I've used the WEST System epoxies for almost 30 years. I've never done a delam repair with them, but I've done just about everything else:
Repaired broken front pylon "shoe" on a 16 with carbon fiber tows
Glued the tramp frame together on a 14 (rock solid - use the colliodial silica thickening agent)
Built a sailbox that's lasted 21 years - not a nail or screw in it other than the door hinges. Been extensively modified on two occasions - once to fit under a 17 and again to fit on a new trailer.
Go to the Gougeon Bros. WEST System website http://www.westsystem.com/
and they have all the info you need.
Here's what they say about thinning their products:
There are epoxy-based products specifically designed to penetrate and reinforce rotted wood. These products, basically an epoxy thinned with solvents, do a good job of penetrating wood. But the solvents compromise the strength and moisture barrier properties of the epoxy. WEST SYSTEM epoxy can be thinned with solvents for greater penetration, but not without the same compromises in strength and moisture resistance. Acetone, toluene or MEK have been used to thin WEST SYSTEM epoxy and duplicate these penetrating epoxies with about the same effectiveness. If you chose to thin the epoxy, keep in mind that the strength and moisture protection of the epoxy are lost in proportion to the amount of solvent added.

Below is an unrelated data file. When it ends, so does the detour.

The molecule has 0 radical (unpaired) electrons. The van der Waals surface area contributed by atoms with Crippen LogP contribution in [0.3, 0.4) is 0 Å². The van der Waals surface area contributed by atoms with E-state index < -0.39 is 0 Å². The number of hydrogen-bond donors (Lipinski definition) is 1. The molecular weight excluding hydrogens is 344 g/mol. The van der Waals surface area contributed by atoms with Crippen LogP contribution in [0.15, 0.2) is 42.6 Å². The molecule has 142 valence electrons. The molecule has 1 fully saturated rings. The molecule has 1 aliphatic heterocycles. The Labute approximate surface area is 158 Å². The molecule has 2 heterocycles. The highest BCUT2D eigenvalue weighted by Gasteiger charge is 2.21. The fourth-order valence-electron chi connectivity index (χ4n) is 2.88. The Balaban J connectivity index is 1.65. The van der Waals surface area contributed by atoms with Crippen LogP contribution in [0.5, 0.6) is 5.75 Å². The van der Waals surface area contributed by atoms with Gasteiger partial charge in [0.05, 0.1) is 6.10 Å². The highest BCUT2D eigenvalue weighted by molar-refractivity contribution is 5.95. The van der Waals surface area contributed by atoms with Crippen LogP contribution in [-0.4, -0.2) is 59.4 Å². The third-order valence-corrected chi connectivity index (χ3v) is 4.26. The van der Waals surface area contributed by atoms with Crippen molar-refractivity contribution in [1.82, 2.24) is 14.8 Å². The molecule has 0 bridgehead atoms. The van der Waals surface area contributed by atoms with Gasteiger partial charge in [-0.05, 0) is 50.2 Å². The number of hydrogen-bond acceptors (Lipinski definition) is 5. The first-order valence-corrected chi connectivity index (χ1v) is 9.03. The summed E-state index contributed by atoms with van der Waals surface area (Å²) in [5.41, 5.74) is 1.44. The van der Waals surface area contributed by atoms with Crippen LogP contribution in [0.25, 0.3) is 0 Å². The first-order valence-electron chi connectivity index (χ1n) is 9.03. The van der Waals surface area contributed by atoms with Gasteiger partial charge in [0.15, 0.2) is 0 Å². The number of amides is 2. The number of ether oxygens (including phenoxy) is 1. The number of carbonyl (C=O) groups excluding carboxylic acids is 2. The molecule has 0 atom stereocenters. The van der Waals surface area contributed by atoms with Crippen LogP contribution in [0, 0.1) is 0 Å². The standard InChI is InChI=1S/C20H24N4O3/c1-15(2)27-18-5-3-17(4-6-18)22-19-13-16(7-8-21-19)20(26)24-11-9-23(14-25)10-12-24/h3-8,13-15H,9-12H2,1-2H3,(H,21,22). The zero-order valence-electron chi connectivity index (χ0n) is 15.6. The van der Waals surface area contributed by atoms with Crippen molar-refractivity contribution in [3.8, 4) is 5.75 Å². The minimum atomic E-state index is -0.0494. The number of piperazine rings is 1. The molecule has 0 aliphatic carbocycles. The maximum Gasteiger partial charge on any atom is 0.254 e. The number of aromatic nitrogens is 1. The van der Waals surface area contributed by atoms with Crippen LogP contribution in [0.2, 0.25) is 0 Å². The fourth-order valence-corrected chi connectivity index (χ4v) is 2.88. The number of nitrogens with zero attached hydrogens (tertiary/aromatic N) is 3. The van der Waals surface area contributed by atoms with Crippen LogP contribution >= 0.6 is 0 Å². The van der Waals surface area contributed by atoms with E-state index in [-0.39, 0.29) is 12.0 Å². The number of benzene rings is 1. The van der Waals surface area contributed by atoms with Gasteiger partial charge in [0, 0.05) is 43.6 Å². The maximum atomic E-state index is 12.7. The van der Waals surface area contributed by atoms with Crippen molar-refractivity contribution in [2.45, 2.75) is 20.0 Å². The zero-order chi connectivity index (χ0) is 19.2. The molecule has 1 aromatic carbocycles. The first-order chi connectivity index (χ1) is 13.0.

There is a better solution to get good penetration without losing strength or moisture resistance. We recommend moderate heating of the repair area and the epoxy with a heat gun or heat lamp. The epoxy will have a lower viscosity and penetrate more deeply when it is warmed and contacts the warmed wood cavities and pores. Although the working life of the epoxy will be considerable shortened, slower hardeners (206, 207, 209) will have a longer working life and should penetrate more than 205 Hardener before they begin to gel. When the epoxy cures it will retain all of its strength and effectiveness as a moisture barrier, which we feel more than offsets any advantages gained by adding solvents to the epoxy.